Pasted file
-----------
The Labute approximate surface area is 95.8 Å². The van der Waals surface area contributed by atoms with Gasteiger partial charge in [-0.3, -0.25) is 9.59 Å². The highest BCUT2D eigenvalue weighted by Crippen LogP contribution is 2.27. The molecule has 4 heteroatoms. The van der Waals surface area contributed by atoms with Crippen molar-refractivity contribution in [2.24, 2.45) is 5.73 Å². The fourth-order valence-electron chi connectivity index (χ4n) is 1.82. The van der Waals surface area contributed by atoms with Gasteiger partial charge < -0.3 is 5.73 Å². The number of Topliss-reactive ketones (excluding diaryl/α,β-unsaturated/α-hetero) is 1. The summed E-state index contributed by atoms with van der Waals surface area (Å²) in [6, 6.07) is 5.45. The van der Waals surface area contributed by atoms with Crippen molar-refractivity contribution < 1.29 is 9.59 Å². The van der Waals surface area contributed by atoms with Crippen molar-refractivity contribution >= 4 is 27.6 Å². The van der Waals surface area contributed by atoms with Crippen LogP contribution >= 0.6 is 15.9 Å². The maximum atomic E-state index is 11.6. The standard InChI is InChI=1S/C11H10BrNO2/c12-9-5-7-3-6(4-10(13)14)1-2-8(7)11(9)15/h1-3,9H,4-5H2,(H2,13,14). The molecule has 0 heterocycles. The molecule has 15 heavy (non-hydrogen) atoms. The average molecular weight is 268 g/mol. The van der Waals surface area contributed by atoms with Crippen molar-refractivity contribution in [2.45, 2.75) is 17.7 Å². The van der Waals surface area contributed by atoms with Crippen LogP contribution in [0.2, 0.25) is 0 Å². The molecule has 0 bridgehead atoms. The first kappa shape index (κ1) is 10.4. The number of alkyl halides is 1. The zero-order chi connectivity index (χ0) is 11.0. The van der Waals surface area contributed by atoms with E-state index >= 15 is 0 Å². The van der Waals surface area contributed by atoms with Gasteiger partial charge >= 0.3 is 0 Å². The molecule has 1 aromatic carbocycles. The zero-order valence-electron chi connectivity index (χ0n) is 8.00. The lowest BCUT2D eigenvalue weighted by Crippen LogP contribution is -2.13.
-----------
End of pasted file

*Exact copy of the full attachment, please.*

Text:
The Labute approximate surface area is 95.8 Å². The van der Waals surface area contributed by atoms with Gasteiger partial charge in [-0.3, -0.25) is 9.59 Å². The highest BCUT2D eigenvalue weighted by Crippen LogP contribution is 2.27. The molecule has 4 heteroatoms. The van der Waals surface area contributed by atoms with Crippen molar-refractivity contribution in [2.24, 2.45) is 5.73 Å². The fourth-order valence-electron chi connectivity index (χ4n) is 1.82. The van der Waals surface area contributed by atoms with Gasteiger partial charge < -0.3 is 5.73 Å². The number of Topliss-reactive ketones (excluding diaryl/α,β-unsaturated/α-hetero) is 1. The summed E-state index contributed by atoms with van der Waals surface area (Å²) in [6, 6.07) is 5.45. The van der Waals surface area contributed by atoms with Crippen molar-refractivity contribution < 1.29 is 9.59 Å². The van der Waals surface area contributed by atoms with Crippen molar-refractivity contribution >= 4 is 27.6 Å². The van der Waals surface area contributed by atoms with Crippen LogP contribution >= 0.6 is 15.9 Å². The maximum atomic E-state index is 11.6. The standard InChI is InChI=1S/C11H10BrNO2/c12-9-5-7-3-6(4-10(13)14)1-2-8(7)11(9)15/h1-3,9H,4-5H2,(H2,13,14). The molecule has 0 heterocycles. The molecule has 15 heavy (non-hydrogen) atoms. The average molecular weight is 268 g/mol. The van der Waals surface area contributed by atoms with Crippen molar-refractivity contribution in [2.45, 2.75) is 17.7 Å². The van der Waals surface area contributed by atoms with Crippen LogP contribution in [0.2, 0.25) is 0 Å². The molecule has 0 bridgehead atoms. The first kappa shape index (κ1) is 10.4. The number of alkyl halides is 1. The zero-order chi connectivity index (χ0) is 11.0. The van der Waals surface area contributed by atoms with E-state index >= 15 is 0 Å². The van der Waals surface area contributed by atoms with Gasteiger partial charge >= 0.3 is 0 Å². The molecule has 1 aromatic carbocycles. The zero-order valence-electron chi connectivity index (χ0n) is 8.00. The lowest BCUT2D eigenvalue weighted by Crippen LogP contribution is -2.13.